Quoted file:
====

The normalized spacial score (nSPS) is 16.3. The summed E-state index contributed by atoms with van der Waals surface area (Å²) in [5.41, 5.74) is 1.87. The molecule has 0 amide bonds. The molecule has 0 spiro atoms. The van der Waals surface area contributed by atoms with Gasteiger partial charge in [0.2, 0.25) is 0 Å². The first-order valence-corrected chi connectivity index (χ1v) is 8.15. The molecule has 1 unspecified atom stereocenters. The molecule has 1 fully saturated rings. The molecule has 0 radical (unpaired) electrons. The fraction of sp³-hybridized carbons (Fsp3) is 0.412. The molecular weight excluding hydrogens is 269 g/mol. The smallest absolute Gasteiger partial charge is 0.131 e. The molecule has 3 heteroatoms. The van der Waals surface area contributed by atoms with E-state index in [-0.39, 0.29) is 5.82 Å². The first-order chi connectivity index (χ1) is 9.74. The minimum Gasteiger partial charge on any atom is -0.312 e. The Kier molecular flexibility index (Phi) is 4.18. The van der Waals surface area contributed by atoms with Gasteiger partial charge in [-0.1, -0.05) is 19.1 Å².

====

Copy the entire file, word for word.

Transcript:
The normalized spacial score (nSPS) is 16.3. The summed E-state index contributed by atoms with van der Waals surface area (Å²) in [5.41, 5.74) is 1.87. The molecule has 0 amide bonds. The molecule has 0 spiro atoms. The van der Waals surface area contributed by atoms with Gasteiger partial charge in [0.2, 0.25) is 0 Å². The first-order valence-corrected chi connectivity index (χ1v) is 8.15. The molecule has 1 unspecified atom stereocenters. The molecule has 1 fully saturated rings. The molecule has 0 radical (unpaired) electrons. The fraction of sp³-hybridized carbons (Fsp3) is 0.412. The molecular weight excluding hydrogens is 269 g/mol. The smallest absolute Gasteiger partial charge is 0.131 e. The molecule has 3 heteroatoms. The van der Waals surface area contributed by atoms with E-state index in [-0.39, 0.29) is 5.82 Å². The first-order chi connectivity index (χ1) is 9.74. The minimum Gasteiger partial charge on any atom is -0.312 e. The Kier molecular flexibility index (Phi) is 4.18. The van der Waals surface area contributed by atoms with Gasteiger partial charge in [-0.1, -0.05) is 19.1 Å².